Valencia’s Senyera shirts are brilliant. They’re also dangerously close to the Estelada. What if the government representative decides that those are too close to being a symbol. There are Barcelona-based culers old enough to remember when the only place you could speak Catalan was the Camp Nou, forget about Esteladas and independence. At 17:14 of every home match, the independence chant starts. What if the Liga decides that is unacceptable, and sanctions the club every time it happens. The club would be powerless to control its fans, but would have to participate in government-sponsored suppression of free speech.
This flag ban is a minefield.
There is, of course, no way the club would ever consider pulling out of the competition. It would make the club/team a political tool (even as it was already made one by the dimwitted decision to ban the Estelada), which would almost certainly have a knock-on effect on things such as sponsorship deals and player transfers. What player would decide to sign for a team that might, at some point, decide to eschew a trophy challenge because of a political stance, even if free speech is more, so much more, than politics.
Vendors are selling scarves which, when tied around the neck and draped just so, converts the away Senyera shirt into an Estelada. Will those be confiscated? Will anyone wearing a Senyera shirt be searched for an offending scarf? Will bags be searched for Esteladas, and who does the searching? How will the ban be enforced, and what are the penalties for violation? What if the club decides to play the match, supporters wave Esteladas and the decision is taken to penalize Barça by forfeiting the match? Quite clearly, the person who issued the ban is misguided by having not considered, in full, the ripple effects of such a determination. The Liga’s most successful club over the last decade is now a target, an unruly child that must be taken to the woodshed by its parents. “Autonomous region?” Certainly not.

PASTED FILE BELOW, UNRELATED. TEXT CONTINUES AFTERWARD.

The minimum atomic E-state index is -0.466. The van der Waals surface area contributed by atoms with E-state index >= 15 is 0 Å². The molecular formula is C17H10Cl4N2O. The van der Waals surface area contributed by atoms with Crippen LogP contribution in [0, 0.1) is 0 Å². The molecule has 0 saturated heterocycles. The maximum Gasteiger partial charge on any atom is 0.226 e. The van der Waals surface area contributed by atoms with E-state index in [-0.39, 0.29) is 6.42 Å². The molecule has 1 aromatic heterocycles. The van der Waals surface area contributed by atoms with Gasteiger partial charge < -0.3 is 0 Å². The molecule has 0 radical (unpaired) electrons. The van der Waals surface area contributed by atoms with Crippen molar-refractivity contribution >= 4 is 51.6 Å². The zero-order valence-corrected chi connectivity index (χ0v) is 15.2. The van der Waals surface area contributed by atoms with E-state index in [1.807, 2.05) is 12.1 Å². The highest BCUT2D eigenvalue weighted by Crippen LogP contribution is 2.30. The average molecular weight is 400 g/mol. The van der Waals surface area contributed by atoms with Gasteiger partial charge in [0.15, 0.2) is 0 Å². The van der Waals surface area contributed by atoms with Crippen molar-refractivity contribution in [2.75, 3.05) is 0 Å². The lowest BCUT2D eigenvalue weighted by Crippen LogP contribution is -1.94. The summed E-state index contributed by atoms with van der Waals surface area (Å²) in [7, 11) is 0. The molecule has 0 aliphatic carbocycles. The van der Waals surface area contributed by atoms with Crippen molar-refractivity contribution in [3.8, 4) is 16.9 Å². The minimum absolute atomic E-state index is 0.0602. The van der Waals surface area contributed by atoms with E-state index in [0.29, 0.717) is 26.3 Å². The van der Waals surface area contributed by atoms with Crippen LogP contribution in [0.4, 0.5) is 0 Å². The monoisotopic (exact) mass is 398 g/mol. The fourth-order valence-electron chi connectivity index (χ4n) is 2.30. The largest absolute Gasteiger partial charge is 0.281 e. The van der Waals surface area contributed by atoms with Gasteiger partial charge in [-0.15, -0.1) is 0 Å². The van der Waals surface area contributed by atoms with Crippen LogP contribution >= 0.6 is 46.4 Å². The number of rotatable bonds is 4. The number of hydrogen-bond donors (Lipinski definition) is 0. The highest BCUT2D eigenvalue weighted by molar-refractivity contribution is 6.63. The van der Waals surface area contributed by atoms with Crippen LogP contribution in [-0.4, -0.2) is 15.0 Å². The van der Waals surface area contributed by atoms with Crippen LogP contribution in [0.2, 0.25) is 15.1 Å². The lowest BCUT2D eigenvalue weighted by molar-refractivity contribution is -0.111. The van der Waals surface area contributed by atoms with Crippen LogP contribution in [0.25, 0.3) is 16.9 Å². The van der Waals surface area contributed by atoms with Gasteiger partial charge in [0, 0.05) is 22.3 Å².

Prominent Catalan politicians who support independence and the right to decide have decided to boycott the match. We have no idea what Catalan players such a Pique think. No statements of any kind have been made, even if they should be, and by everyone, not just those with a horse in the independence race. Free speech affects everyone.
The club has appealed the decision to ban the flag, because it has to, philosophically as well as symbolically. It also has to from a moral view. Back when the U.S. decided to boycott the Olympic Games in protest of Russia’s invasion of Afghanistan, its president, Jimmy Carter, portrayed it as a simple question of human rights. The athletes caught up in that situation didn’t have a choice in the matter, and four years of training went to waste, for what? “For what” is always the question when an entity takes a stand, and not just by the people who are affected. Every gesture has the potential to be empty, which should in no way affect the decision to make it.
A statement has been issued, an appeal has been lodged against the decision. What’s next? Probably nothing. Nothing at all. What should be next is a much more complex situation.